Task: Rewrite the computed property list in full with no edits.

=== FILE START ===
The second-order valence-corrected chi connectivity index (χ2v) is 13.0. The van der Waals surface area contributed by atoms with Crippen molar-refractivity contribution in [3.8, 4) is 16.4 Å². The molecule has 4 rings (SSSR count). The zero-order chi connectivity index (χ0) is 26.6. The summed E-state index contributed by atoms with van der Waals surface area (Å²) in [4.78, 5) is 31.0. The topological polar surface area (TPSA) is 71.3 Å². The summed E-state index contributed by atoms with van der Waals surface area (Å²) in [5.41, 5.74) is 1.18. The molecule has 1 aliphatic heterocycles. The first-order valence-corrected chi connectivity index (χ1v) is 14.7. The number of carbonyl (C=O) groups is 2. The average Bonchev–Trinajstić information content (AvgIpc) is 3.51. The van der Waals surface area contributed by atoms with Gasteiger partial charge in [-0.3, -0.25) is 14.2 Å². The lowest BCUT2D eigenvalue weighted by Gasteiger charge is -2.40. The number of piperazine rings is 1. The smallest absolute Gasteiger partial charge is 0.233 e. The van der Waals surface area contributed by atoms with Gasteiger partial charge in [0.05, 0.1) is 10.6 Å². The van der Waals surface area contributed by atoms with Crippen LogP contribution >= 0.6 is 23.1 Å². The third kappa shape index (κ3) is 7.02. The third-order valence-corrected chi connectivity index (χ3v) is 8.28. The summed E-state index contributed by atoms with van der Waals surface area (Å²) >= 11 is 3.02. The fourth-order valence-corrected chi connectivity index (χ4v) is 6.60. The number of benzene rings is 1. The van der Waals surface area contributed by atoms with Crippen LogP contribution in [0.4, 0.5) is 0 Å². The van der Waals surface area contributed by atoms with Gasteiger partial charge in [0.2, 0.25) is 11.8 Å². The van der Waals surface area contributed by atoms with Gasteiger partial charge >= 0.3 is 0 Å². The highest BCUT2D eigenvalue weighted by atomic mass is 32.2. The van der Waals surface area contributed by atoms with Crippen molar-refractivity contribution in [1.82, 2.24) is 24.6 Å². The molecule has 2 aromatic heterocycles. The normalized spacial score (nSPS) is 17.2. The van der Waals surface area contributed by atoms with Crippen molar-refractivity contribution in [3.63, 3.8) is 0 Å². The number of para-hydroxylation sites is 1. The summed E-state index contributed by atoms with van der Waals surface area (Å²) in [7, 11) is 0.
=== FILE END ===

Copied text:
The second-order valence-corrected chi connectivity index (χ2v) is 13.0. The van der Waals surface area contributed by atoms with Crippen molar-refractivity contribution in [3.8, 4) is 16.4 Å². The molecule has 4 rings (SSSR count). The zero-order chi connectivity index (χ0) is 26.6. The summed E-state index contributed by atoms with van der Waals surface area (Å²) in [4.78, 5) is 31.0. The topological polar surface area (TPSA) is 71.3 Å². The summed E-state index contributed by atoms with van der Waals surface area (Å²) in [5.41, 5.74) is 1.18. The molecule has 1 aliphatic heterocycles. The first-order valence-corrected chi connectivity index (χ1v) is 14.7. The number of carbonyl (C=O) groups is 2. The average Bonchev–Trinajstić information content (AvgIpc) is 3.51. The van der Waals surface area contributed by atoms with Gasteiger partial charge in [-0.3, -0.25) is 14.2 Å². The lowest BCUT2D eigenvalue weighted by Gasteiger charge is -2.40. The number of piperazine rings is 1. The smallest absolute Gasteiger partial charge is 0.233 e. The van der Waals surface area contributed by atoms with Gasteiger partial charge in [0.05, 0.1) is 10.6 Å². The van der Waals surface area contributed by atoms with Crippen LogP contribution >= 0.6 is 23.1 Å². The third kappa shape index (κ3) is 7.02. The third-order valence-corrected chi connectivity index (χ3v) is 8.28. The summed E-state index contributed by atoms with van der Waals surface area (Å²) >= 11 is 3.02. The fourth-order valence-corrected chi connectivity index (χ4v) is 6.60. The number of benzene rings is 1. The van der Waals surface area contributed by atoms with Crippen LogP contribution in [0.4, 0.5) is 0 Å². The van der Waals surface area contributed by atoms with Gasteiger partial charge in [0.2, 0.25) is 11.8 Å². The van der Waals surface area contributed by atoms with Gasteiger partial charge >= 0.3 is 0 Å². The highest BCUT2D eigenvalue weighted by atomic mass is 32.2. The van der Waals surface area contributed by atoms with Crippen molar-refractivity contribution in [1.82, 2.24) is 24.6 Å². The molecule has 2 aromatic heterocycles. The normalized spacial score (nSPS) is 17.2. The van der Waals surface area contributed by atoms with Crippen molar-refractivity contribution in [3.63, 3.8) is 0 Å². The number of para-hydroxylation sites is 1. The summed E-state index contributed by atoms with van der Waals surface area (Å²) in [7, 11) is 0.